RESULTS: Ninety studies involving 16,526 COVID-19 patients were included. Hypertension (19.1%) and diabetes (9.5%) were the most common comorbidities. The most prevalent clinical symptoms were fever (78.4%), cough (58.5%), and fatigue (26.4%). Increased serum ferritin (74.2%), high C-reactive protein (73.3%), and high erythrocyte sedimentation rate (ESR) (72.2%) were the most frequently reported laboratory abnormalities. Most patients had bilateral lung involvement (82.2%) and showed peripheral (66.9%) and subpleural (62.1%) distribution, with multifocal involvement (73.1%). And the most common CT features were vascular enlargement (64.3%), ground-glass opacity (GGO) (60.7%), and thickened interlobular septa (55.1%). Respiratory failure was the most common complication (30.7%) and the overall case-fatality rate (CFR) was 4.2%. Moreover, male, history of smoking, and comorbidities might influence the prognosis. Most clinical symptoms such as fever, high fever, cough, sputum production, fatigue, shortness of breath, dyspnoea, and abdominal pain were linked to the severity of disease. Some specific laboratory indicators implied the deterioration of disease, such as leucocytosis, lymphopenia, platelet, alanine aminotransferase (ALT), aspartate aminotransferase (AST), albumin, creatinine, creatine kinase (CK), lactic dehydrogenase (LDH), C-reactive protein, procalcitonin (PCT), and D-dimer. Besides, the risk of bilateral pneumonia, consolidation, pleural effusion, and enlarged mediastinal nodes was higher in severe cases.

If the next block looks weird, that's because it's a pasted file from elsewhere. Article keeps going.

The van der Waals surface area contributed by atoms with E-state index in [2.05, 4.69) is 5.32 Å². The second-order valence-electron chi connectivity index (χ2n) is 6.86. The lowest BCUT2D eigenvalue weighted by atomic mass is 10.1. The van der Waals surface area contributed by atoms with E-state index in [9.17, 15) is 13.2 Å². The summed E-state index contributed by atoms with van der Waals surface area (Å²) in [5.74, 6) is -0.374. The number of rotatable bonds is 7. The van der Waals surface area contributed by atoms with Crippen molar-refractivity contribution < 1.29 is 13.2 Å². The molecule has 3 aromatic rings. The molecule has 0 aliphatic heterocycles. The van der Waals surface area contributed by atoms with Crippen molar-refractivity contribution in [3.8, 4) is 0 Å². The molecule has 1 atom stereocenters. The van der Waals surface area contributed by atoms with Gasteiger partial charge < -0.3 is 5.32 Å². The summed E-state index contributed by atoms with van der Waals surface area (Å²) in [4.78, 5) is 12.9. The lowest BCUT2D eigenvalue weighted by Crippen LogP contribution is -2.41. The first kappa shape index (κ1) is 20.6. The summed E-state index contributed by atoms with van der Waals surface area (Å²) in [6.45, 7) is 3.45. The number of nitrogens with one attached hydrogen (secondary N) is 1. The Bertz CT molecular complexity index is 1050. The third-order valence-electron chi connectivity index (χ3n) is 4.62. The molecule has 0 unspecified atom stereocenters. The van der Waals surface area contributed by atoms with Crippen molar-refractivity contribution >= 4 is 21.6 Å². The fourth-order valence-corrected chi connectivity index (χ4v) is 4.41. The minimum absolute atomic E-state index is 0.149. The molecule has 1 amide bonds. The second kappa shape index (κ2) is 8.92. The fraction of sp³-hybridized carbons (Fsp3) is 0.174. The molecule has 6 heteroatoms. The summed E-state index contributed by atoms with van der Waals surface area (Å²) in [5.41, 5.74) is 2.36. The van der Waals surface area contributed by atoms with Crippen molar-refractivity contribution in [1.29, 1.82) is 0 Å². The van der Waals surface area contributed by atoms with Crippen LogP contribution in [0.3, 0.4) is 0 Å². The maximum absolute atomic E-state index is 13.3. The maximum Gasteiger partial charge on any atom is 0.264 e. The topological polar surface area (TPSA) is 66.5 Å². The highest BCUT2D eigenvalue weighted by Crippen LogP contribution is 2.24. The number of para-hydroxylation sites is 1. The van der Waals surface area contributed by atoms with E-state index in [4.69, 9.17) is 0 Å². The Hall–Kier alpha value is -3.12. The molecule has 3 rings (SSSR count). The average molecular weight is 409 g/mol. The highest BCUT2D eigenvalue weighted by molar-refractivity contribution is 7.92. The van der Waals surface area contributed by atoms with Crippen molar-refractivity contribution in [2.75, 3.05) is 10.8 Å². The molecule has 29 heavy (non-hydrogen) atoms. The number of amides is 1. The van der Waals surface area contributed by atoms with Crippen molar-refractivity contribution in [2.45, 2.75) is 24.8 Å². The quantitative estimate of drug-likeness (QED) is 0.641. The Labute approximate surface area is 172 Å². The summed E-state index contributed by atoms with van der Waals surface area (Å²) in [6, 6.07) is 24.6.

CONCLUSIONS: Most COVID-19 patients have fever and cough with lymphopenia and increased inflammatory indices, and the main CT feature is GGO involved bilateral lung. Patients with comorbidities and worse clinical symptoms, laboratory characteristics, and CT findings tend to have poor disease progression.